THE whole nation is celebrating after Ireland beat England in the World Cup….at CRICKET!
But don’t be fooled…for cricket is in fact a native Irish sport!
John Devlin is the Head Librarian at Letterkenny IT. Here, in this personal piece for Foinse last year, he argued that the GAA should embrace cricket as a national sport…..
“Recently a local newspaper printed an article about some local would-be cricket players who were unable to find a ground to play a game.
The answer is simple, given that cricket is a traditional Gaelic sport – a local GAA ground. The GAA was set up to encourage and develop native Irish games and if we exclude athletics which would be universal the native Irish games are hurling, handball, cricket and croquet.
I will leave aside hurling and handball as their Irishness has been well documented elsewhere and concentrate on those two other two great games of the Gaels…cricket and croquet.
I will refer you to page 54 of Eoghan Corry’s ”The GAA Book of Lists” (Hodder Headline Ireland, 2005] and the chapter headed :”Cricket: the other Gaelic game.” In this Corry points out that in 1882 Michael Cusack wrote ”that the game best suited to the Irish character was cricket.”
In his ”Our Boys ” column in ”The Shamrock” he declared ” that cricket was an Irish game suitable for young men to play”…….and advised readers of the rules of the game how to form a club and the requite equipment required. He also suggested that the young play childrens’ games (ludo as Gaeilge] , balloons (self explanatory], and boulders ( possibly road bowls which would now be lethal…….one would not send a child out on a bike now never mind hurling a boulder down the dual carriageway].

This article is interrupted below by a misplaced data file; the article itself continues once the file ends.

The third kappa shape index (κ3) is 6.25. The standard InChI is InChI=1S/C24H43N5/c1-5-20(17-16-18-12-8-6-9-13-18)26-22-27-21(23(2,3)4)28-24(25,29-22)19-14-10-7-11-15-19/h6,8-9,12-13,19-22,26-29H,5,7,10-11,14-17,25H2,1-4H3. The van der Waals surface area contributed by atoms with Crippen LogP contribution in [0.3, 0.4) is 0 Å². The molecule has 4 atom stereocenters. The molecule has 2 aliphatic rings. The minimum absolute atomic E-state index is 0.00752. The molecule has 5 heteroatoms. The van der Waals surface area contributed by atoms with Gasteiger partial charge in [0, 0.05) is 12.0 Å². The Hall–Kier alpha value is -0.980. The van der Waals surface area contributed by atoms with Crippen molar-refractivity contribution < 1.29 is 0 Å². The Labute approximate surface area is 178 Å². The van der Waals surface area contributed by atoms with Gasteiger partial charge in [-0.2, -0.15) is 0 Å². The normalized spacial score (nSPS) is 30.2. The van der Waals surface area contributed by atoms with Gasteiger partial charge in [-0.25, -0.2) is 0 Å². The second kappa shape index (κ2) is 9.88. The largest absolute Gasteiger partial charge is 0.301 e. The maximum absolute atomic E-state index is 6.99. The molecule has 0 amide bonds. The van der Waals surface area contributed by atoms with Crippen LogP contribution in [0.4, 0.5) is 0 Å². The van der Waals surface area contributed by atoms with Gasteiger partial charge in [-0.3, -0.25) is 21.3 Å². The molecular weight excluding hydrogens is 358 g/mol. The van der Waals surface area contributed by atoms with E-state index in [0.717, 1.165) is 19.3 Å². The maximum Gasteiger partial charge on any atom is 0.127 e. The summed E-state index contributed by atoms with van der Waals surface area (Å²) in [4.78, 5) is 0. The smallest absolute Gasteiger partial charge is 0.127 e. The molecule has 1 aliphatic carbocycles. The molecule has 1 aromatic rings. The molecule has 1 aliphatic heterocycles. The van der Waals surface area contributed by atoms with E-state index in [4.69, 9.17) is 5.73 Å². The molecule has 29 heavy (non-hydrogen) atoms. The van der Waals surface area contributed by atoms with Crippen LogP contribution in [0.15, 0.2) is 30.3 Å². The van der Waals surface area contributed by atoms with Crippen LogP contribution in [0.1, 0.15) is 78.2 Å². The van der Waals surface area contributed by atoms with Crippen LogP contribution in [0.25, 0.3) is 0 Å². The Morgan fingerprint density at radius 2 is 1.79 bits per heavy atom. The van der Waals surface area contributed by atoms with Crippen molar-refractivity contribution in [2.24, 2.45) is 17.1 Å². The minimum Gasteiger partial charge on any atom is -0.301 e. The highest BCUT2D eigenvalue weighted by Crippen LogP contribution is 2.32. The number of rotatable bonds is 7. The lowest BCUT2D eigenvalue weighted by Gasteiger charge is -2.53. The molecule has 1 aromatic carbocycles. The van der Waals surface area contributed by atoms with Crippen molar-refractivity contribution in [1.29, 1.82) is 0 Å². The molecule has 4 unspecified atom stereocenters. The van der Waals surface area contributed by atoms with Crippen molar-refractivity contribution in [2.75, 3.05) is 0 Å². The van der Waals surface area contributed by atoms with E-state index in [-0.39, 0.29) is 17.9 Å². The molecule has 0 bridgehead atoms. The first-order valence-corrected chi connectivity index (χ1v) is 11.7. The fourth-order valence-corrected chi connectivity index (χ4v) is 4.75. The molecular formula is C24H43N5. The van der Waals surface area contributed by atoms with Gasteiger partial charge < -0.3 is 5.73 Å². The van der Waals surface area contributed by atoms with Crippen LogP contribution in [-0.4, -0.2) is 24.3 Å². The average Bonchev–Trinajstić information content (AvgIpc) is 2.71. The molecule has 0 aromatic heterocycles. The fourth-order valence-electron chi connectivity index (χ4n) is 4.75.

Indeed, the term ”All Ireland” is a derivation of the term ”All England” as used by organisations as diverse as tennis ,cricket and lacrosse for their tournaments and the GAA based their All Ireland Championships on the English County cricket championship dating back to 1864.
This model was easily adopted as cricket was widely played in Ireland (see Bobby Rackard’s autobiography…..the great Wexford hurler started as a cricketer in the cricket hot bed of Wexford] and cricket was a game of the Irish people in the 1880s until the GAA changed its mind about cherishing the native games and invented the game of Gaelic (sic.] football , in reality a cross between two English public school games, Association football and rugby ; and about as relevant to Irish traditional games as the Corrs are to Irish traditional music.
This cricket, as a game of the common people, continued in rural areas like Lecale into the 1970s with all classes and creeds competing for the Trades League Cup in the Downpatrick region with teams being organised on work places as in the Inter Firms road race in Letterkenny or on townlands like Ardmeen.